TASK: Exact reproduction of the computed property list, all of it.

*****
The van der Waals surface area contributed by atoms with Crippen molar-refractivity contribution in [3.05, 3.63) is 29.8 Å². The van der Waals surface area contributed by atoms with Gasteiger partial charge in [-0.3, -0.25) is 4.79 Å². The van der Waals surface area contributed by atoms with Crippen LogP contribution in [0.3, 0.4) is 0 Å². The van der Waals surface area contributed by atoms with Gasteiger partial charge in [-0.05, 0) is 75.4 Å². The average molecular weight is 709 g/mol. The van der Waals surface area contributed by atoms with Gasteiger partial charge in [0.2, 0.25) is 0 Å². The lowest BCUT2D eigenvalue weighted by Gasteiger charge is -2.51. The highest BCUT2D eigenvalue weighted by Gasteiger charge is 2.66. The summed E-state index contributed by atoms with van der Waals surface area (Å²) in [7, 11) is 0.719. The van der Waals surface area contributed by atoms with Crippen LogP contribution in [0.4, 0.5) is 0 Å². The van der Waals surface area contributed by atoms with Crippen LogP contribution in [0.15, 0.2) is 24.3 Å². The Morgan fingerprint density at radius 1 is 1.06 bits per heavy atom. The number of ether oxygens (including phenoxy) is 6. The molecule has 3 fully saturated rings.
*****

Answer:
The van der Waals surface area contributed by atoms with Crippen molar-refractivity contribution in [3.05, 3.63) is 29.8 Å². The van der Waals surface area contributed by atoms with Gasteiger partial charge in [-0.3, -0.25) is 4.79 Å². The van der Waals surface area contributed by atoms with Crippen LogP contribution in [0.3, 0.4) is 0 Å². The van der Waals surface area contributed by atoms with Gasteiger partial charge in [-0.05, 0) is 75.4 Å². The average molecular weight is 709 g/mol. The van der Waals surface area contributed by atoms with Gasteiger partial charge in [0.2, 0.25) is 0 Å². The lowest BCUT2D eigenvalue weighted by Gasteiger charge is -2.51. The highest BCUT2D eigenvalue weighted by Gasteiger charge is 2.66. The summed E-state index contributed by atoms with van der Waals surface area (Å²) in [7, 11) is 0.719. The van der Waals surface area contributed by atoms with Crippen LogP contribution in [0.4, 0.5) is 0 Å². The van der Waals surface area contributed by atoms with Crippen LogP contribution in [0.15, 0.2) is 24.3 Å². The Morgan fingerprint density at radius 1 is 1.06 bits per heavy atom. The number of ether oxygens (including phenoxy) is 6. The molecule has 3 fully saturated rings.